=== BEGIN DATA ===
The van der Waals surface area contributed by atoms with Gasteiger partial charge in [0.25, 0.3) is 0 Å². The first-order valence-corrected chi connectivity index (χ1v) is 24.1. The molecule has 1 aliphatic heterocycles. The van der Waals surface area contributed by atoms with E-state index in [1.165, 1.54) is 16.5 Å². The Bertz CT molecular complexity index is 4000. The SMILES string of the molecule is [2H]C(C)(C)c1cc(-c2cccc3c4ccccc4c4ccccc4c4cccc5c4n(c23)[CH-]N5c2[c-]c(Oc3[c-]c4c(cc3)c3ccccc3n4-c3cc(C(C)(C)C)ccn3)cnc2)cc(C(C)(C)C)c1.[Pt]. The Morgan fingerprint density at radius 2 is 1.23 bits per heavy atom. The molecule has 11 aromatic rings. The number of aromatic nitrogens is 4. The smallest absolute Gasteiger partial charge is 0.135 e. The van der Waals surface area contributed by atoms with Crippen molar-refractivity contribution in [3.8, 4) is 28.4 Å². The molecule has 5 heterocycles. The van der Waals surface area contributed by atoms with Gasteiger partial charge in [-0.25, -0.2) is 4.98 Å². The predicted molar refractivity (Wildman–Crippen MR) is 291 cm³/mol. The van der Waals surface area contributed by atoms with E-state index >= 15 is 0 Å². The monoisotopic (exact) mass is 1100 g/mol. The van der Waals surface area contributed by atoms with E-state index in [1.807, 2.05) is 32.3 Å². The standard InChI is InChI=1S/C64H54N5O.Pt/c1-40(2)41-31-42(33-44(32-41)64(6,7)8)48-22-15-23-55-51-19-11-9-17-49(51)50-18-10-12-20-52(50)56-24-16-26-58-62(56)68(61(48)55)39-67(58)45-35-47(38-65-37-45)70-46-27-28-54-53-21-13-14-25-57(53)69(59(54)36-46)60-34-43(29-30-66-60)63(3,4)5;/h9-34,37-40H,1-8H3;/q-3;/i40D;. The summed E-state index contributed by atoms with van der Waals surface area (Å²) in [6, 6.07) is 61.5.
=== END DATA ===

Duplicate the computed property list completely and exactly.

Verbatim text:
The van der Waals surface area contributed by atoms with Gasteiger partial charge in [0.25, 0.3) is 0 Å². The first-order valence-corrected chi connectivity index (χ1v) is 24.1. The molecule has 1 aliphatic heterocycles. The van der Waals surface area contributed by atoms with E-state index in [1.165, 1.54) is 16.5 Å². The Bertz CT molecular complexity index is 4000. The SMILES string of the molecule is [2H]C(C)(C)c1cc(-c2cccc3c4ccccc4c4ccccc4c4cccc5c4n(c23)[CH-]N5c2[c-]c(Oc3[c-]c4c(cc3)c3ccccc3n4-c3cc(C(C)(C)C)ccn3)cnc2)cc(C(C)(C)C)c1.[Pt]. The Morgan fingerprint density at radius 2 is 1.23 bits per heavy atom. The molecule has 11 aromatic rings. The number of aromatic nitrogens is 4. The smallest absolute Gasteiger partial charge is 0.135 e. The van der Waals surface area contributed by atoms with Crippen molar-refractivity contribution in [3.8, 4) is 28.4 Å². The molecule has 5 heterocycles. The van der Waals surface area contributed by atoms with Gasteiger partial charge in [-0.25, -0.2) is 4.98 Å². The predicted molar refractivity (Wildman–Crippen MR) is 291 cm³/mol. The van der Waals surface area contributed by atoms with E-state index >= 15 is 0 Å². The monoisotopic (exact) mass is 1100 g/mol. The van der Waals surface area contributed by atoms with E-state index in [1.807, 2.05) is 32.3 Å². The standard InChI is InChI=1S/C64H54N5O.Pt/c1-40(2)41-31-42(33-44(32-41)64(6,7)8)48-22-15-23-55-51-19-11-9-17-49(51)50-18-10-12-20-52(50)56-24-16-26-58-62(56)68(61(48)55)39-67(58)45-35-47(38-65-37-45)70-46-27-28-54-53-21-13-14-25-57(53)69(59(54)36-46)60-34-43(29-30-66-60)63(3,4)5;/h9-34,37-40H,1-8H3;/q-3;/i40D;. The summed E-state index contributed by atoms with van der Waals surface area (Å²) in [6, 6.07) is 61.5.